The political map of the Sunni forces after the April parliamentary elections seems, at first glance, like an extension of the map before the election, in terms of the weight and influence of the forces. However, what has changed is that the Sunni political forces will be in a more awkward position than ever to describe what alliances they will make to form a government and how they will deal with the promises made before the election.
The results from Iraq's general elections last week are not in yet, but there is already controversy.
Senior Sunni political leaders say the elections cannot be fair, partially due to a low voter turnout in Anbar province.
There has been fierce fighting in the area between Iraq's army and opposition fighters.
Al Jazeera's Imran Khan reports from the outskirts of Anbar province.
Iraq's Prime Minister Nouri al-Maliki is reportedly negotiating to form a "partnership government" instead of the "majority government" he has been campaigning for to face rivals who want to ensure that he does not return for a third term .
Media Adviser to Maliki, Ali al-Moussawi, told Al-Hayat newspaper that the State of Law Coalition led by Maliki will try to form a "majority government"; but if it fails it will consider a "partnership government" as last resort.
Iraqi Kurds face uncertainty over whether they will retain the presidency, an important symbol after decades of central government oppression and a link between their autonomous region and Baghdad.
Whether they keep the post after this week’s parliamentary elections is an issue that could deepen the disconnect between Baghdad and the three-province Kurdish region, which are at odds over a string of long-running disputes.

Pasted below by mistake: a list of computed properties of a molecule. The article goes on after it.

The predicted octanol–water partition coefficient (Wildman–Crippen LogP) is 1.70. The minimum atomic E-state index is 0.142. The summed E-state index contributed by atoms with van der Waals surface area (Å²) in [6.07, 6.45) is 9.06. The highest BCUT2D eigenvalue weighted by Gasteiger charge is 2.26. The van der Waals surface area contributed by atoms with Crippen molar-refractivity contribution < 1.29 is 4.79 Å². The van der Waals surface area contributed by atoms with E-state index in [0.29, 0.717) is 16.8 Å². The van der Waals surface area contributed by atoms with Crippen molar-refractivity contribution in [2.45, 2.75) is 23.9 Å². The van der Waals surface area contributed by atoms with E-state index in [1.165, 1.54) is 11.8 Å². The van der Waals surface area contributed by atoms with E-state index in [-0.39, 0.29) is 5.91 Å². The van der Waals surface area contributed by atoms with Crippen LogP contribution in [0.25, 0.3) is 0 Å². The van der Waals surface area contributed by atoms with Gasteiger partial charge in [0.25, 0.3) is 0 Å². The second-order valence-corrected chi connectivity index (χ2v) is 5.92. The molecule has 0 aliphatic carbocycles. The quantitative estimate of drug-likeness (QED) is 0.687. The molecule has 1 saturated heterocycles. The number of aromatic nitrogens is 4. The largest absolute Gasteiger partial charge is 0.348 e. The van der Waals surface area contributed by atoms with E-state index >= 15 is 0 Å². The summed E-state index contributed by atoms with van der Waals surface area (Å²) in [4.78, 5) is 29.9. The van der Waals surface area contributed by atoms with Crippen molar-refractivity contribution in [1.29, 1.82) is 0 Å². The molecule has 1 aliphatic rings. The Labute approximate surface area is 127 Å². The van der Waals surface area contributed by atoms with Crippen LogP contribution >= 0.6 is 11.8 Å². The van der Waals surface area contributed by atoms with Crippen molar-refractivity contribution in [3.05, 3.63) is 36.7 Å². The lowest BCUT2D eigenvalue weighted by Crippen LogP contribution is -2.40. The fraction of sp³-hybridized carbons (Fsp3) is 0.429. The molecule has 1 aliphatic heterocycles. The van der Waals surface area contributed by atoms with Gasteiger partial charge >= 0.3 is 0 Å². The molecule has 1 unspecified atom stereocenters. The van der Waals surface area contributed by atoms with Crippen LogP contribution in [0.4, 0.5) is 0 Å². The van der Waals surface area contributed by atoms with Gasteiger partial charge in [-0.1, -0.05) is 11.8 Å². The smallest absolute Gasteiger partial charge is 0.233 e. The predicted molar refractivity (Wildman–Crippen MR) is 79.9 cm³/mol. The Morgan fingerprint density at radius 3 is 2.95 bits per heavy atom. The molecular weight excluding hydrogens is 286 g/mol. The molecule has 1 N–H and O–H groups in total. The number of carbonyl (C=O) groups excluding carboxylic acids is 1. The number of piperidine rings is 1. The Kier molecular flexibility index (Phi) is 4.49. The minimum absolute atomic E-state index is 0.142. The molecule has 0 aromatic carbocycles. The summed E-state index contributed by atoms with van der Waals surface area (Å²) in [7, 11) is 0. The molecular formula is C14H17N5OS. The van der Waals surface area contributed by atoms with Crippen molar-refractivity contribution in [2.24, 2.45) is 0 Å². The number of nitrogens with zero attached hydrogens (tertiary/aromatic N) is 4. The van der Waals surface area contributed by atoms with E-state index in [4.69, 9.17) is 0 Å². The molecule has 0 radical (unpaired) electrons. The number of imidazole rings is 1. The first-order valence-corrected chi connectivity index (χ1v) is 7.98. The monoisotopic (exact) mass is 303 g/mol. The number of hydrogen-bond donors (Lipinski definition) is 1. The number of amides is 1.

Iraqis defied a rash of attacks that killed 14 people Wednesday and voted in the first general elections since U.S. troops withdrew, with Prime Minister Nouri al-Maliki proclaiming “certain” victory.
Around 60 percent of the country’s 20 million eligible voters cast their ballots in the poll, which was hailed by the United States and United Nations as a rebuke to jihadists who sought to derail the parliamentary elections.
Iraq Wednesday held its third parliamentary elections since the U.S.-led invasion that toppled dictator Saddam Hussein. The vote was also the first after the withdrawal of the U.S. forces in 2011. Over 22 million voters were eligible to cast their ballots to choose 328 lawmakers out of more than 9,000 candidates.Here’s a look at the major political players and lists in the race:
La formación de un nuevo gobierno en Irak tomará tiempo, tras las elecciones legislativas del miércoles, estimaban analistas y observadores este jueves.
Tras las elecciones legislativas de 2010, las negociaciones entre distintas formaciones políticas para formar un gobierno duraron más de ocho meses.
"Encontrar un compromiso entre sunitas, chiitas y kurdos no es fácil", explicó Ayham Kamel, director para la región Medio Oriente y Africa del Norte de Eurasia Group, una consultora con sede en Nueva York.
Such was Saddam Hussein's charisma that Iraqi men were known to style their moustaches like his, and families named their children as he had his own.